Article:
When sufficiently powered femtosecond laser pulses are launched into the atmosphere, white light emitting plasma filaments or even bundles of those are generated along the beam. Under well chosen pulse conditions these bundles may extend even over kilometre lengths. Their formation is based on a fascinating interplay of non-linear optical processes like Kerr lensing, plasma defocusing and self phase modulation. Filaments exhibit along their trajectory extraordinary properties, from which fascinating applications emerge. They emit, for example, directional white light in a wide spectral range from the IR to the UV, which can efficiently (> 60%) be extracted to produce ultra-short pulses (< 5fs). Further they allow the remote and simultaneous analysis of a rich variety of gaseous atmospheric constituents (fs-LIDAR), and when they hit solid or liquid targets, they emit intensive characteristic plasma light, which allows the remote identification of soil, vegetation, waters, etc. (F-LIBS). Until energy levels of 5mJ single filaments are formed. Their diameter is about 100 µ and their length reaches up to 100 metres. So at sufficient repetition rates (> 100 kHz) they cut materials or tissue at meters distance, without focussing the beam and without melting or burning the material. Most interesting properties result from the plasma character of such filament bundles in air. Amazingly they can even be heard by ear, which provides a good and simple plasma monitor. More important, however, is the phenomenon, that the air along filament bundles becomes electrically conductive. The effect allows not only to guide and control electric discharges and currents, it provides a realistic chance to control lightings. With the advent of non-metallic airplanes this aspect has become most important for air traffic safety, namely for situations, when airplanes are obliged to land across thunderclouds. We have successfully demonstrated an influence of fs-laser induced filaments on a lightning. We are, however, still far off from reliably controlling them. So, in the future we wish to explore all critical parameters and develop concepts, how the requirements be met. Another still fully unexplored, but quite relevant effect resulting from the plasma character of filaments is the formation of fog traces and droplets along their path in humid air. The basic effect is quite similar to the formation of charge traces in a Wilson-type fog chamber; but there are also striking differences: As our recent laboratory and field measurements clearly showed, laser-induced water condensation and droplet formation was not only observed in super saturated air but even when the air humidity was the below its saturation threshold. The effect is very promising and can well become a new and important tool in atmospheric research, namely the better understanding and possibly even local control of cloud formation. First, however, the effect must fully be characterized and understood.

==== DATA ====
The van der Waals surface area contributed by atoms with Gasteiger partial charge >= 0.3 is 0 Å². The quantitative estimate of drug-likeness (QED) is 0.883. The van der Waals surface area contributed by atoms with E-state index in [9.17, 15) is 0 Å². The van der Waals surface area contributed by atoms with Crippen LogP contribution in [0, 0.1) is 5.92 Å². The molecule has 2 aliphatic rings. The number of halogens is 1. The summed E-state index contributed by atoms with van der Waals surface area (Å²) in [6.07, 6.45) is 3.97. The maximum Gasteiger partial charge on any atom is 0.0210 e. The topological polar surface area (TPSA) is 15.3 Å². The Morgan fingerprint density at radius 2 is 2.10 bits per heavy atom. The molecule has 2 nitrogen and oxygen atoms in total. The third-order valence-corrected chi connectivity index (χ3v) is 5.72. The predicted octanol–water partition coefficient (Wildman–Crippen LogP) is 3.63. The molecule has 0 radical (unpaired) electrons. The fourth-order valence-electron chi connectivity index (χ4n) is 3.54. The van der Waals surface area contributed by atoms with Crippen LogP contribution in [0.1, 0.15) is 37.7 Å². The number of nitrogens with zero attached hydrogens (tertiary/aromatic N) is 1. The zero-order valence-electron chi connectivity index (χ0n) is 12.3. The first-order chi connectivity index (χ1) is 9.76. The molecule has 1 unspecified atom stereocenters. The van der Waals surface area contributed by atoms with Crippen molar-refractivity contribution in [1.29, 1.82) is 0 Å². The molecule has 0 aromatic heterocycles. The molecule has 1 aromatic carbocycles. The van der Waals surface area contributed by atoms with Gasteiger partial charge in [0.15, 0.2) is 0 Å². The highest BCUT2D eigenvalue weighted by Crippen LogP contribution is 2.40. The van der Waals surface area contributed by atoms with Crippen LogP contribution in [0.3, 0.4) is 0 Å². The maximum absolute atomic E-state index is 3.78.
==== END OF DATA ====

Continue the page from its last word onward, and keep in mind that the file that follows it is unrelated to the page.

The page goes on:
New Advances in Fabry-perot Cavity for Sensing Applications